1. After less than a year, Microsoft decided to discontinue its cash rebate incentive system that paid Bing users if they used the search engine to find and buy products.
2. Commentators barked that the system was clunky, complicated, and cheap—a waste of time and a laughable idea.
3. I disagree. A rebate system is a powerful strategic wedge in online search behavior related to the shopping process. Microsoft quit when it should have retooled.
Not many people knew about it.
About a year ago, Microsoft quietly launched an ambitious program with its whiz-bang new Web browser, Bing.
Basically, it worked like this: If you signed up for an account and agreed to use the Bing search engine on your way to your favorite shopping sites, Bing would give you a percentage of your purchase back as a cash rebate (from 2 percent to 15 percent). Of course, it wasn't necessarily instant gratification, but cash is cash.
And it wasn't just second-tier retailers (although there were a lot of those too), but big names including Barnes and Noble, Macy’s, eBay, and Foot Locker.
Needless to say, most people might (might!) remember the Bing media blitz happening at the same time and would certainly remember Microsoft’s final dance with Yahoo! It’s understandable if some smaller aspect of the marketing mix got overlooked.
But I think Microsoft may have taken the wrong lesson from the low attention level and pulled the plug too early on the rebate program.
Let’s think through the situation.
First off, some snarky Web commentators likened Microsoft to a technology “john,” basically telling people that if it couldn’t get traffic to its browser on its merits, it would be willing to pay for it.
Frankly, that’s just plain silly. Rebates are nothing new in the tech world, and slicing some piece of the marketing budget off to account for direct payments is a proven strategy. I think the opinion has a lot more to do with Microsoft’s overall positioning problem: It’s not as “good” as Google, and it’s not as “innovative” as Apple. It’s perceived, in popular culture although not in B2B, as a struggling giant who has lost its way.
I think the market share question is much more telling.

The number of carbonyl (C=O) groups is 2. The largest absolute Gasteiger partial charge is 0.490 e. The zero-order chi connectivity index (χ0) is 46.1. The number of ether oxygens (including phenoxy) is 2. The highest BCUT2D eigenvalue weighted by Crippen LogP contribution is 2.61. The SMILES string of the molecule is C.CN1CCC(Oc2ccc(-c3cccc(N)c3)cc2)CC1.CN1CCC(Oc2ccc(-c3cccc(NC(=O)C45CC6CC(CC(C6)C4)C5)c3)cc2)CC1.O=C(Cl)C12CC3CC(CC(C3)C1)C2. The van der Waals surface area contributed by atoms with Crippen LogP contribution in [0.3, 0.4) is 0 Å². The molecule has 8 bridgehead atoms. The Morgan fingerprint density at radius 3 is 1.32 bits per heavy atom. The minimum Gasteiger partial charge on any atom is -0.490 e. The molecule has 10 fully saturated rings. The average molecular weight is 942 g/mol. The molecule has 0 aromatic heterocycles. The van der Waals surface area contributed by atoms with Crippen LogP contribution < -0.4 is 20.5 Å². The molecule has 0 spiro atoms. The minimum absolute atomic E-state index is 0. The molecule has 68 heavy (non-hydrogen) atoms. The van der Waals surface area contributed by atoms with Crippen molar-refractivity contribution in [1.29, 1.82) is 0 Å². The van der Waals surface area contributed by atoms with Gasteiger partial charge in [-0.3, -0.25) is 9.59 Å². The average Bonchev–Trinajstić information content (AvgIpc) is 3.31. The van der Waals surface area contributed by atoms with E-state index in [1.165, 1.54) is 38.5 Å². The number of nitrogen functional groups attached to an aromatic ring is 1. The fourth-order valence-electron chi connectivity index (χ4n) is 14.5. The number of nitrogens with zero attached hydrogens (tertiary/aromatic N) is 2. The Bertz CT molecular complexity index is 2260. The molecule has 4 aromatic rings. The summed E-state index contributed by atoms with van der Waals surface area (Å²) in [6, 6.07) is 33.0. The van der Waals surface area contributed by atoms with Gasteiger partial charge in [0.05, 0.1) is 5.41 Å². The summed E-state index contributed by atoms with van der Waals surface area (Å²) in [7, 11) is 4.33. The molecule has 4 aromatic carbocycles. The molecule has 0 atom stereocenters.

The graph above shows what everybody already knows: Google is the dominant player in search. The word "google" has become a verb. Bing? Not so much. Certainly, Bing was growing, but at the expense of Yahoo! market share, not Google, which wasn't really a big help if they were going to be on the same team.
So the situation was clear: Microsoft needed dramatic action to reverse a decade or so of ingrained behavior and provide a wedge against its formidable competitor.
And in true Microsoft fashion, it biffed the implementation.
Issues abounded. First, you needed an account, and the sign-up process was a bit intrusive. I am not sure how much I buy that: If they are going to give away cash, it stands to reason people would put up with a little start-up time invested, but I’ll defer.
Second, the vendor list—although significant—was limited. In other words, online retailers needed to be part of the program or it wouldn’t pay out. So if you had loyalty to a particular online retailer, Bing would be asking not only a change in search behavior, but also a change in buying behavior. I can see that—a more inclusive list of retailers (or one that didn’t require the retailer to sign up) could have worked better.
Third, users claimed the shopping experience wasn’t as good as Google. Really? The shopping experience with Google is good? That seems squishy. I think that had more to do with resistance to change than it did actual user experience.
Finally, the delayed gratification of the rebate check was not worth a paltry 2 percent. In other words, the incentive just wasn’t big enough. I’m ignoring for a moment the dozens of blog commenters who wrote they saved hundreds of dollars using the system over its deployment period. I can see where—to the average online shopper—it seems like a lot of work for a little reward.
I am sure these arguments and more were on the table when Microsoft execs pulled the plug. But I think they were wrong.
Google is not invincible, it is simply exceptionally good at the yellow pages function—getting you to what you want online. But getting you to the online buying experience is a different animal altogether and a perfect strategic opening for Microsoft.
To be fair, Microsoft said they’d be back with something better, but I’m suspicious. If they thought it was that good of an idea, they could have simply rolled out the new incentive to replace the old one without downtime.
I am not sure Bing will have another, better shot at Google.